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Schizophrenia and the Ignore List
Posted: 18 July 2006 06:28 AM   [ Ignore ]   [ # 16 ]  
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[quote author=“frankr”][quote author=“homunculus”]Frank and others too, what do you think about proposing to the administrator a new section containing previous posts that address frequently asked questions? Of course it would involve quite a bit of work gathering the material together, but wouldn’t it make sense to be able to refer a person to a past well thought-out essay or even sentence, rather than banging our heads against the cyber wall all the time?

I think this is a good idea but I feel the logistics would be difficult if not impossible. I also do not see how the administrator could neglect any of my post. They are all so insightful and intriguing that they must be read by every reader on this forum. I do not know how you would distinguish between this faq and a list of my posts. I just think it might cause some jealousy among the other posters at the forum. I mean take my 2001 reference in my last post. It is hard to believe that I write here free of charge.

Frankr, how DO you do it??

grin

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Come to me, all you who are weary and burdened, and I will give you rest. Take my yoke upon you and learn from me, for I am gentle and humble in heart, and you will find rest for your souls. For my yoke is easy and my burden is light. Matt 11:28-29

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Posted: 19 July 2006 10:12 AM   [ Ignore ]   [ # 17 ]  
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I suppose you’re right about Twain, Ingersoll and Mencken. (Haven’t read any Ingersoll. I’ll look into finding something.)

You can find some of Ingersoll’s writings at these free sites:
 
 
 
 

I take this excerpt from the last of those references. It is about Ingersoll rather than by Ingersoll.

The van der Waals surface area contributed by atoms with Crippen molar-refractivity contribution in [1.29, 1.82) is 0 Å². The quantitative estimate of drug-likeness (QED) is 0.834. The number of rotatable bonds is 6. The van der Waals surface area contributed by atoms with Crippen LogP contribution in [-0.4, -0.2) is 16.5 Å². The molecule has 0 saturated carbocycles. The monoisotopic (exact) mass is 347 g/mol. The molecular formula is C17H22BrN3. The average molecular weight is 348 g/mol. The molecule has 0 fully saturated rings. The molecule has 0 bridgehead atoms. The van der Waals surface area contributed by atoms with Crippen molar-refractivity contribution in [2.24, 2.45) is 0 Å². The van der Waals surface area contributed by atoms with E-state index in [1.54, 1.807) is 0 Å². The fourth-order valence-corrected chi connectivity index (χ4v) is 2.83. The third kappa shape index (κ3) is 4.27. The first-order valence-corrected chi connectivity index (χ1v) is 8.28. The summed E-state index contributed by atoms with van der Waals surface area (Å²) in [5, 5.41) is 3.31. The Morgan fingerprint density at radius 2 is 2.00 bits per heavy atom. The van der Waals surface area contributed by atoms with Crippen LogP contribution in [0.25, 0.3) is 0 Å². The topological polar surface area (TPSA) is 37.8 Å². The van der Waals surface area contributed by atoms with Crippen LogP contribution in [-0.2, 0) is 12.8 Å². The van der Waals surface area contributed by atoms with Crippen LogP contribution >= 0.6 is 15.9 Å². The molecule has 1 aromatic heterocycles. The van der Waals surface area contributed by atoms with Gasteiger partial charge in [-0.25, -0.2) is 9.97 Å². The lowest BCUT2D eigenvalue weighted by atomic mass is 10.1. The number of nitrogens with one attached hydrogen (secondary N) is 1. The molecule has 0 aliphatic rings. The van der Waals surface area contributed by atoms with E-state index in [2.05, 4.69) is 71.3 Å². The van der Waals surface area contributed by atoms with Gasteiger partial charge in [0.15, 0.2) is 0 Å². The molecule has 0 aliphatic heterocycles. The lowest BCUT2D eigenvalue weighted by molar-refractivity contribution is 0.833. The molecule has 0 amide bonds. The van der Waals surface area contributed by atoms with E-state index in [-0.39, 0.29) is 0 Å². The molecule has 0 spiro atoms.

The following masterpieces of elegiac eloquence are unsurpassed in the repertory of the English classics, for lofty and noble sentiment, exquisite pathos, vivid imagery, tenderness of feeling, glowing power of description, brilliant command of language, and that immortal and seldom attained faculty of painting in the soul of the listener or reader a realistic picture whose sublimity of conception impresses the understanding with awe and admiration, and impels the mind to rise involuntarily for the time to an elevation out of and above the inconsequent contemplation of the common and sordid things of life.

Ted, thinking of elegies now that there has been yet another death in the family

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Posted: 19 July 2006 12:40 PM   [ Ignore ]   [ # 18 ]  
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Ted
I am sorry for your loss. I have been to two funerals in tha past week myself, both very young. One a former student another a cousin of fourteen whose heart gave way. In my not so many years I have come to be a firm believer in showing up. There is little we can do or say but I have learnt (that’s Virginiaese) that Woody Allen was correct when he said 90% of life is showing up. I think it part of the human condition that we are strengthened by other’s presence after death the loved one. I do not know why. I cannot tell you how many times I have been thanked for showing up. It far exceeded any merit I deserved. I was also very thankful to the many who showed up for my father’s wake and funeral. I digress, I am sorry for your loss.

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Posted: 19 July 2006 03:30 PM   [ Ignore ]   [ # 19 ]  
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Thank you for the kind words, Frankr. Somehow, each death brings back the grief of all the earlier ones, not that I ever forget for long. I am sorry about your losses too. I agree that it helps to have other people around. It was terribly painful for me as the caregiver too not long ago, when all I could do was help extend a life, contrary to the wishes of a brave, generous, and resigned patient. I asked a hospice nurse once how she could stand to work around us weepy people. She said that what really hurt is people in the patients’ families who show no reaction. What admirable people those nurses are.

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